The UK may be about to lose the remaining vestiges of control over another huge tranche of its defence industry, leaving us even more reliant on European companies.
That will be the outcome if, as The Business reports today, BAE Systems is about to sell its €1.5 billion share in European missile company, MBDA.
Following out on the heels of the planned sale of its 20 percent Airbus stake , this will mark a further retreat from Europe, as BAE Systems seeks to reinvent itself as an American company, primarily serving the US defence market.
Currently MBDA is jointly owned by EADS and BAE Systems, each holding a 37.5 percent share, with the Italian aerospace company Finmeccanica holding the remaining 25 percent. EADS is expected to buy up the BAE Systems shares and it is also believed to be interested in buying up Finmeccanica's 25 percent.
Crucially for the UK, MBDA supplies vital weapons systems to the UK, including the Meteor air-to-air missiles which will equip the Eurofighter (pictured above), the SCALP ED/Storm Shadow air-launched cruise missile, the Brimstone "fire and forget" anti-tank missile and the Aster missiles that will equip the Type 45 Destroyers.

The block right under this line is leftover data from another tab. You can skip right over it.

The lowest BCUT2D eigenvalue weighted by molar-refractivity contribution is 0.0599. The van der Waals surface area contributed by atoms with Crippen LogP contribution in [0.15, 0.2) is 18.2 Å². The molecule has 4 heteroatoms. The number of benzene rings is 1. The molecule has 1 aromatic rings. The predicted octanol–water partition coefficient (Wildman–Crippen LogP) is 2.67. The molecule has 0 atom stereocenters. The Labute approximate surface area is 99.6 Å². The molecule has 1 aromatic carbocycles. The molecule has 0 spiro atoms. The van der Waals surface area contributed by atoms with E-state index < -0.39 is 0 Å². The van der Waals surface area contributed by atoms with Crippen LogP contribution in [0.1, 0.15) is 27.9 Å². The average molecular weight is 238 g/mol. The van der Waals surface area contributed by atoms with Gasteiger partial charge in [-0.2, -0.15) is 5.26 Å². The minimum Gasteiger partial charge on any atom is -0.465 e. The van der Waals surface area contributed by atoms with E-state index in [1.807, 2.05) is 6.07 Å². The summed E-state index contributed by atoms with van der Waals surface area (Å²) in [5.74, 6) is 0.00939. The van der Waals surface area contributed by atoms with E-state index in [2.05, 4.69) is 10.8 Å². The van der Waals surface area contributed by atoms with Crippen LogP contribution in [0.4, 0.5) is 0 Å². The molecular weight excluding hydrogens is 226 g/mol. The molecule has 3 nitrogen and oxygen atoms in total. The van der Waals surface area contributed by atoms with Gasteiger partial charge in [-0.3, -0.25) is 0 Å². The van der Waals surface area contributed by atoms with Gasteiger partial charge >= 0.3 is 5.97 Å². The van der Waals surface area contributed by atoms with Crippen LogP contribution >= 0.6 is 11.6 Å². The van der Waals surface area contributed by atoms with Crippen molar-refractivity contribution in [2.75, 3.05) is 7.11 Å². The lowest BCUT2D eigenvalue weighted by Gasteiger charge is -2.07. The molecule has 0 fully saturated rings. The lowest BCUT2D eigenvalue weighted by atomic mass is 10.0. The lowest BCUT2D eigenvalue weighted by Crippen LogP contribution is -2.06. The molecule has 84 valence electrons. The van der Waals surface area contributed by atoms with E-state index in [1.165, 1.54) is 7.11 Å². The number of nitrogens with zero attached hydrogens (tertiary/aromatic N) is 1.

Although BAE Systems had little control over the design of these missiles (one of the reasons why it is losing interest in working in multi-national conglomerates) and the UK less so – with the design authority of key components vested in German and French companies – the withdrawal of British share ownership would place total control in the hands of European-owned firms, with much of the manufacturing carried out offshore.
Following on from my publication, The Wrong Side of the Hill, we now seem to be moving to the end game where the MoD, and thus the UK, is totally reliant on European suppliers for the bulk of its high-tech weaponry and thus, inevitably, hostages to the Europeans, should we ever wish to use them.
Meanwhile, the Boy King is looking at glaciers in Norway.